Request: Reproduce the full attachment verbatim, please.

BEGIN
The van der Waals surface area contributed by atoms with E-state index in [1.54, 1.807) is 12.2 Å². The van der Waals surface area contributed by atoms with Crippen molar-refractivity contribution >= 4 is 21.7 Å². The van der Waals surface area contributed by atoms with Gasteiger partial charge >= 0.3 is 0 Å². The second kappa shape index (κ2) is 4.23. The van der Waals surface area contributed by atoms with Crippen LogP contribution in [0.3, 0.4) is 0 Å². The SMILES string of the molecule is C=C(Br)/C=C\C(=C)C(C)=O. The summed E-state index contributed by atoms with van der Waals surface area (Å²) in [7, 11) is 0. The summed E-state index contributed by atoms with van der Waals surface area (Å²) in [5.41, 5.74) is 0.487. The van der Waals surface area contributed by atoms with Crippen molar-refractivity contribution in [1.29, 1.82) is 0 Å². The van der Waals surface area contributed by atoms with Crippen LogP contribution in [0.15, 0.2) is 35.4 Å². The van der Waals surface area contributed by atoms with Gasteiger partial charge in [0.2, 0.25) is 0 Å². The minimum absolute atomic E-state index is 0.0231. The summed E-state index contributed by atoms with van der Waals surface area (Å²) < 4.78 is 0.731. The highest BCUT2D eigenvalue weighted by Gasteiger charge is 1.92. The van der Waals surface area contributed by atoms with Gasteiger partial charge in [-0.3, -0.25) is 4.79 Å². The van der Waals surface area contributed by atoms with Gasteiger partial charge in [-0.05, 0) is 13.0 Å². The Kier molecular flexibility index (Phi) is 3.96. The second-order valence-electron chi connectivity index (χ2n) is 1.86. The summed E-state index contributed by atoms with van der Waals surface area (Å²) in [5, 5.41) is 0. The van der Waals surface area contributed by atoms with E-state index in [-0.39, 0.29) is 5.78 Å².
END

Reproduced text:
The van der Waals surface area contributed by atoms with E-state index in [1.54, 1.807) is 12.2 Å². The van der Waals surface area contributed by atoms with Crippen molar-refractivity contribution >= 4 is 21.7 Å². The van der Waals surface area contributed by atoms with Gasteiger partial charge >= 0.3 is 0 Å². The second kappa shape index (κ2) is 4.23. The van der Waals surface area contributed by atoms with Crippen LogP contribution in [0.3, 0.4) is 0 Å². The SMILES string of the molecule is C=C(Br)/C=C\C(=C)C(C)=O. The summed E-state index contributed by atoms with van der Waals surface area (Å²) in [7, 11) is 0. The summed E-state index contributed by atoms with van der Waals surface area (Å²) in [5.41, 5.74) is 0.487. The van der Waals surface area contributed by atoms with Crippen molar-refractivity contribution in [1.29, 1.82) is 0 Å². The van der Waals surface area contributed by atoms with Crippen LogP contribution in [0.15, 0.2) is 35.4 Å². The van der Waals surface area contributed by atoms with Gasteiger partial charge in [0.2, 0.25) is 0 Å². The minimum absolute atomic E-state index is 0.0231. The summed E-state index contributed by atoms with van der Waals surface area (Å²) < 4.78 is 0.731. The highest BCUT2D eigenvalue weighted by Gasteiger charge is 1.92. The van der Waals surface area contributed by atoms with Gasteiger partial charge in [-0.3, -0.25) is 4.79 Å². The van der Waals surface area contributed by atoms with Gasteiger partial charge in [-0.05, 0) is 13.0 Å². The Kier molecular flexibility index (Phi) is 3.96. The second-order valence-electron chi connectivity index (χ2n) is 1.86. The summed E-state index contributed by atoms with van der Waals surface area (Å²) in [5, 5.41) is 0. The van der Waals surface area contributed by atoms with E-state index in [-0.39, 0.29) is 5.78 Å².